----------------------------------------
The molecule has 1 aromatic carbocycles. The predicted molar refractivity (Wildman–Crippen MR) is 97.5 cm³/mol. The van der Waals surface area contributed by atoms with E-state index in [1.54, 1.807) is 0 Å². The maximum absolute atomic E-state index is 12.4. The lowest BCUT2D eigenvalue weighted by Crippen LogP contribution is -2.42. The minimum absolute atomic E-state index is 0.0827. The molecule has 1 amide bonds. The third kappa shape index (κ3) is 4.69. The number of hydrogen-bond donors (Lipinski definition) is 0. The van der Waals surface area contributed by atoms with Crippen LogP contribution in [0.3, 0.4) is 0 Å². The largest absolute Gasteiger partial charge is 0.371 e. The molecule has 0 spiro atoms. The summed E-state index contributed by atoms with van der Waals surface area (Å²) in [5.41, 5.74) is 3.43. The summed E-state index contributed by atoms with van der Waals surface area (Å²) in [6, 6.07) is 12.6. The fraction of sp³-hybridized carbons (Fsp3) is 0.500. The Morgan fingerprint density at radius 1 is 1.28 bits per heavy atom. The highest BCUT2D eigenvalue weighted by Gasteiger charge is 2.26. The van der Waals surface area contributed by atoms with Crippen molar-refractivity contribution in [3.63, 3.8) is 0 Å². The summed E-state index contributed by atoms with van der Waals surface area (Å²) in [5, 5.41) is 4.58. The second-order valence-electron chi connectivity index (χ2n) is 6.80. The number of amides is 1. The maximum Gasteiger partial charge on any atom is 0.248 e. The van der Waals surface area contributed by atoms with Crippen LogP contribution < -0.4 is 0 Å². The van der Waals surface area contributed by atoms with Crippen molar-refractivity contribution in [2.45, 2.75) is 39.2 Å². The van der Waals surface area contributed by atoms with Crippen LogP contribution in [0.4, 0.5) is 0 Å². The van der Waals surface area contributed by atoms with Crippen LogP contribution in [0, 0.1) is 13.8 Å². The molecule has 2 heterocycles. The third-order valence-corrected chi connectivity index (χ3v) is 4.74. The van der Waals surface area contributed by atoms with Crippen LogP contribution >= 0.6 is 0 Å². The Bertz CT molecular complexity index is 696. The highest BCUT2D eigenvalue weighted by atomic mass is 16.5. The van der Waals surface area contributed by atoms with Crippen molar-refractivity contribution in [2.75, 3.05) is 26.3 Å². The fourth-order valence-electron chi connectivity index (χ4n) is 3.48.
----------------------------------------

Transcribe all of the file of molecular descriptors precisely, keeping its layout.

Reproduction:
The molecule has 1 aromatic carbocycles. The predicted molar refractivity (Wildman–Crippen MR) is 97.5 cm³/mol. The van der Waals surface area contributed by atoms with E-state index in [1.54, 1.807) is 0 Å². The maximum absolute atomic E-state index is 12.4. The lowest BCUT2D eigenvalue weighted by Crippen LogP contribution is -2.42. The minimum absolute atomic E-state index is 0.0827. The molecule has 1 amide bonds. The third kappa shape index (κ3) is 4.69. The number of hydrogen-bond donors (Lipinski definition) is 0. The van der Waals surface area contributed by atoms with Crippen LogP contribution in [0.3, 0.4) is 0 Å². The largest absolute Gasteiger partial charge is 0.371 e. The molecule has 0 spiro atoms. The summed E-state index contributed by atoms with van der Waals surface area (Å²) in [5.41, 5.74) is 3.43. The summed E-state index contributed by atoms with van der Waals surface area (Å²) in [6, 6.07) is 12.6. The fraction of sp³-hybridized carbons (Fsp3) is 0.500. The Morgan fingerprint density at radius 1 is 1.28 bits per heavy atom. The highest BCUT2D eigenvalue weighted by Gasteiger charge is 2.26. The van der Waals surface area contributed by atoms with Crippen molar-refractivity contribution in [3.63, 3.8) is 0 Å². The summed E-state index contributed by atoms with van der Waals surface area (Å²) in [5, 5.41) is 4.58. The second-order valence-electron chi connectivity index (χ2n) is 6.80. The number of amides is 1. The maximum Gasteiger partial charge on any atom is 0.248 e. The van der Waals surface area contributed by atoms with Crippen LogP contribution < -0.4 is 0 Å². The van der Waals surface area contributed by atoms with Crippen molar-refractivity contribution in [2.45, 2.75) is 39.2 Å². The van der Waals surface area contributed by atoms with Crippen LogP contribution in [0.4, 0.5) is 0 Å². The van der Waals surface area contributed by atoms with Crippen LogP contribution in [0, 0.1) is 13.8 Å². The molecule has 2 heterocycles. The third-order valence-corrected chi connectivity index (χ3v) is 4.74. The van der Waals surface area contributed by atoms with Crippen LogP contribution >= 0.6 is 0 Å². The Bertz CT molecular complexity index is 696. The highest BCUT2D eigenvalue weighted by atomic mass is 16.5. The van der Waals surface area contributed by atoms with Crippen molar-refractivity contribution in [2.75, 3.05) is 26.3 Å². The fourth-order valence-electron chi connectivity index (χ4n) is 3.48.